Youth Delegate Speeches to World Conference

Shalom Black  Reading Ground Zero

Presented to the World Conference

However one tries to speak 

However one tries to write 

Of human atrocity 

All tongues and pens are to no avail. (Tanaka Kishiro, “Rage”)

As a child in the Atomic 80’s, one of my dominant feelings was fear. No physical harm could penetrate the protective bubble my close-knit family and small rural community created for me, but when I learned of the existence of nuclear weapons, fear entered my conscience and never left. Even now, living and working in Washington, DC, I feel at times as though a bull’s-eye is drawn on my forehead; on occasion, when I hear a loud bang, I wait for the light, the heat and the blast. This visceral reaction is ingrained from a childhood awareness of the nuclear arms race.

Although the two bombs were not dropped in my lifetime, or in my parents’ lifetime, their aftereffects reside in the cultural memory of many children of the twentieth century. However, in America, this awareness is less prevalent than in other countries. Had I not been active in peacemaking as a teenager, I might not have been exposed to stories from the survivors of Hiroshima and Nagasaki. World War II was a common theme for literature classes: literature about the Jewish Holocaust was required reading when I was in school. I was moved and shocked by stories from the concentration camps.  When my own interest in the bombing of Hiroshima and Nagasaki led me to look for similar stories, I was surprised at how few were available in my small town’s library. In school, I was never assigned a book or story on the Japanese victims.  I realize now that American children could not be allowed to read these stories, because our sympathy would be for ‘the enemy,’ rather than the American ‘heroes.’  We could recognize that on August 6, and again on August 9, 1945, our government perpetrated an act that cost—and continues to cost—hundreds of thousands of innocent people their lives. Yet we could not question the validity of this action, for it has been handed down to us as a necessary, indeed heroic, act that ended World War II.  The easiest way to win a war is to dehumanize the enemy, to make them into a faceless, soul-less mass indistinguishable from one another. Elias Canetti, winner of the 1981 Nobel Prize in Literature, has said, “Among the most sinister phenomena in intellectual history is the avoidance of the concrete.”  The other option is to embrace the concrete reality and detail, to tell the story of each individual and to show how each of us can relate our life to this particular fellow human. We naturally attempt to create these links with others, and when we do, we can begin to understand their side of an issue. This is what good literature does. And this is the antithesis of good war propaganda.  

Overlooking the human lives lost to nuclear weapons has had its consequences. The Bomb has become a staple of American pop culture references and jokes; a recent episode of the cartoon “Futurama” used it as a gag, as have most children’s cartoons in recent memory. “Nuke ‘em till they glow” is a popular response given by people when asked how we should resolve a conflict with a foreign country. The true power, danger, and tragedy of nuclear weapons has been lost in a culture taught to praise the technology of warfare, a culture desensitized to human suffering. In fact, English author Martin Amis, in his lengthy discussion of nuclear weapons in the Introduction to Einstein’s Monsters, says: “Our leaders maintain the means to perform the unthinkable. They contemplate the unthinkable, on our behalf. … I believe that many of the deformations and perversities of the modern setting are related to—and are certainly dwarfed by—this massive preemption. Our moral contracts are inevitably weakened, and in unpredictable ways. After all, … what vulgar outrage or moronic barbarity can compare with the black dream of nuclear exchange?”  The very existence of these weapons cheapens life on the corporate level, and subsequently leads to further violence on the individual level.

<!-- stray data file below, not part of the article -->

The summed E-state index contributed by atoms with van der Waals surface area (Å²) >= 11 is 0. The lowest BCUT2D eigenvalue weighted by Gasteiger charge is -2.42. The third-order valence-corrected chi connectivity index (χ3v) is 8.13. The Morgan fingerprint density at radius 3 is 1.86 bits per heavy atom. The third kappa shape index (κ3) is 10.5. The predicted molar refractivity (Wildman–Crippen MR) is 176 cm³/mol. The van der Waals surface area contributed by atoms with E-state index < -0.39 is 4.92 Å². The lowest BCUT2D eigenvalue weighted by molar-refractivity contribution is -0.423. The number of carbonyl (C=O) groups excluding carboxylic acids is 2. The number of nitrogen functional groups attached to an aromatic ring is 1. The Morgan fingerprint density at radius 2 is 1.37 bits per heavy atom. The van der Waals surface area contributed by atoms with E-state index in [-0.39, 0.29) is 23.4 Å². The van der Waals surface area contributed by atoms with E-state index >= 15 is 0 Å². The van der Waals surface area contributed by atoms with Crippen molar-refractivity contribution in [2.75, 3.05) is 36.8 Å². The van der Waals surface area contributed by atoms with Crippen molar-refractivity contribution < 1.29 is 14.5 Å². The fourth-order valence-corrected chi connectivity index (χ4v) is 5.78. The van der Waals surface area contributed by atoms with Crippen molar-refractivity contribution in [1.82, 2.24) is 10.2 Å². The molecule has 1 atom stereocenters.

Although some Western authors acknowledge the threat of apocalypse in their works, this threat is much more tangible and pervasive for Japanese writers, because it was, and is, a reality for them. Writers such as Oe Kenzaburo, who won the Nobel Prize in Literature in 1994, find that the nuclear fallout invades their literature and their lives, whether they wish it to or not. For example, Oe compared the destructive force of the nuclear explosion to the birth of his brain-damaged son: his son changed everything he thought he understood about the world.  His novels’ heroes tend to be completely disconnected from their childhood values, violently confronted as adults with a world of vast emptiness. Ibuse Masuji’s Black Rain, which describes the bombing of Hiroshima and its aftermath, is one of the strongest indirect arguments against nuclear weapons. Its fictional narrative tells of an uncle’s attempts to find a husband for his niece, who is rumored to have radiation poisoning.  He uncovers the truth by examining her diaries as well as his own and others’, and the stories each person recounts, with their details of the human scale of Hiroshima, would impact even the most cynical of readers. Yet, very few Americans have ever heard of, let alone read, this famous Japanese novel.

As a college English teacher, I have seen students moved to tears by stories of the concentration camps, or the lynchings of African-Americans in the South. Some, like me, have gone on to learn more about these unimaginable horrors, and have been shocked by the depths of depravity of which human beings are capable. Some go on from there to attempt to do something to change the injustices in the world today, to try to prevent the mistakes of history from being relived.  Given literature’s unique power to create empathy for people, real or fictional, perhaps Japanese holocaust novels could make American readers consider the suffering caused by, not simply the use of, but the very existence of nuclear weapons. Perhaps then we will realize that we are all hibakusha: “bomb victims.”